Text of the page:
The DC Circuit has denied per curiam journalists Judith Miller and Matthew Cooper's request for a re-hearing en banc. The judges found the reporters' arguments completely unpersuasive. Judge Tatel filed a separate statement opining in part, "To avoid incarceration, they need not persuade the district judge that any accusation against them is false; they need only abandon their unlawful resistence (sic) and testify before the grand jury." Read the order here.
The Baton Rouge Advocate reports today that a Louisiana trial court judge has refused to order release of the 911 tapes made when Secretary of State Fox McKeithen fell at his home February 17. Judge Janice Clark indicated that because the tapes dealt with Secretary McKeithen's private health information she was disinclined to make them public. She cited McKeithen's privacy rights (including Section 5 of the Louisiana Constitution) in support of her decision. She gave the media five days to appeal her ruling.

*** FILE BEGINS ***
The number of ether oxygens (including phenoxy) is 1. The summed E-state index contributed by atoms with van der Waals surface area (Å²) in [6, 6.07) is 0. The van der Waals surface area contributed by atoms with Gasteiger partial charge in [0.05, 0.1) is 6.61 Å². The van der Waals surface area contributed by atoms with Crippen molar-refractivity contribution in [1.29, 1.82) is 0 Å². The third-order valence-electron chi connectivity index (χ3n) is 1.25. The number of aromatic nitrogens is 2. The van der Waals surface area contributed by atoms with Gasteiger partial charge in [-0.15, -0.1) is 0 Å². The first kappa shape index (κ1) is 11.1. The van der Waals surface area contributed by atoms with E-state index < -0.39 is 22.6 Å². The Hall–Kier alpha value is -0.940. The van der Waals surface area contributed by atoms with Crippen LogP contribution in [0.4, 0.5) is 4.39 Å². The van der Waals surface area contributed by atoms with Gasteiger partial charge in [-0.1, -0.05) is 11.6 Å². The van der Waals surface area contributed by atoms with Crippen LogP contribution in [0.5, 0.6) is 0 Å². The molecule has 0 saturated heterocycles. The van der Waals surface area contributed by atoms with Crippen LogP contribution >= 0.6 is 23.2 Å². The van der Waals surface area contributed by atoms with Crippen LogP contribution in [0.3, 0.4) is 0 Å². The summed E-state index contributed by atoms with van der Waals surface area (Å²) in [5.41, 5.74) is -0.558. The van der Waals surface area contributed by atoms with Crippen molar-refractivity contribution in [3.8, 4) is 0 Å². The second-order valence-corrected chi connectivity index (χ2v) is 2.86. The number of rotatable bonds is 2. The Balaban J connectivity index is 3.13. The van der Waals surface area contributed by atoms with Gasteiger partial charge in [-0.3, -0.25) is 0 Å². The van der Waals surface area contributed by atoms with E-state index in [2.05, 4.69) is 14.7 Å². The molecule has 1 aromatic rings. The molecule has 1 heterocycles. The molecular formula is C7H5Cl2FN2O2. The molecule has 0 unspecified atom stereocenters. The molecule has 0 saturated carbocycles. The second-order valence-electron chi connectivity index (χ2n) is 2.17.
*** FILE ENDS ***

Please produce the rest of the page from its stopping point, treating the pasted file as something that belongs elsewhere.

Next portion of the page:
Tuesday, April 19, 2005
The South Carolina Supreme Court has ruled that a 911 tape documenting a store owner's call for assistance is subject to the South Carolina Freedom of Information Act (S. C. Code Ann. Secs. 30-4-10 through 30-4-165 (1991 & Supp. 2004)). The Evening Post Publishing Company, publishing as the Post and Courier, had requested release of the tape, but the City of North Charleston, citing concerns over an upcoming trial of four men charged with attacking the man fatally shot in the ensuing incident, had refused to release the material. The newspaper lost at the trial and appellate levels and appealed to the Supreme Court.